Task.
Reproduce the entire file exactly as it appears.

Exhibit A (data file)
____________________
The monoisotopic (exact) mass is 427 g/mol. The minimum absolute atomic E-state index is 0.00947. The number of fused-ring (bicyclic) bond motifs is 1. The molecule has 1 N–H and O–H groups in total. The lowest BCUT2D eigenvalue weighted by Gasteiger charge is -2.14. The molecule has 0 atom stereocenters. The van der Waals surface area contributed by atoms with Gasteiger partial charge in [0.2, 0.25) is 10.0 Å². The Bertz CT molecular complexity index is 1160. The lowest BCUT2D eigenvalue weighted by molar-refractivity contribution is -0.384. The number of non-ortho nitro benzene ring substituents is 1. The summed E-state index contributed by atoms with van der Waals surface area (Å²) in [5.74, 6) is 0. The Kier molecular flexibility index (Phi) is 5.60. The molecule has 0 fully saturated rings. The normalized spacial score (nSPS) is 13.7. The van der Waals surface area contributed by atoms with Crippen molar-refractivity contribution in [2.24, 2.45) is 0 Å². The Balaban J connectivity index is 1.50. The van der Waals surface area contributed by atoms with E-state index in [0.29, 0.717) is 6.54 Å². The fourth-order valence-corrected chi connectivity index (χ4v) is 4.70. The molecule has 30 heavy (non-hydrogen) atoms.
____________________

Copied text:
The monoisotopic (exact) mass is 427 g/mol. The minimum absolute atomic E-state index is 0.00947. The number of fused-ring (bicyclic) bond motifs is 1. The molecule has 1 N–H and O–H groups in total. The lowest BCUT2D eigenvalue weighted by Gasteiger charge is -2.14. The molecule has 0 atom stereocenters. The van der Waals surface area contributed by atoms with Gasteiger partial charge in [0.2, 0.25) is 10.0 Å². The Bertz CT molecular complexity index is 1160. The lowest BCUT2D eigenvalue weighted by molar-refractivity contribution is -0.384. The number of non-ortho nitro benzene ring substituents is 1. The summed E-state index contributed by atoms with van der Waals surface area (Å²) in [5.74, 6) is 0. The Kier molecular flexibility index (Phi) is 5.60. The molecule has 0 fully saturated rings. The normalized spacial score (nSPS) is 13.7. The van der Waals surface area contributed by atoms with Crippen molar-refractivity contribution in [2.24, 2.45) is 0 Å². The Balaban J connectivity index is 1.50. The van der Waals surface area contributed by atoms with E-state index in [0.29, 0.717) is 6.54 Å². The fourth-order valence-corrected chi connectivity index (χ4v) is 4.70. The molecule has 30 heavy (non-hydrogen) atoms.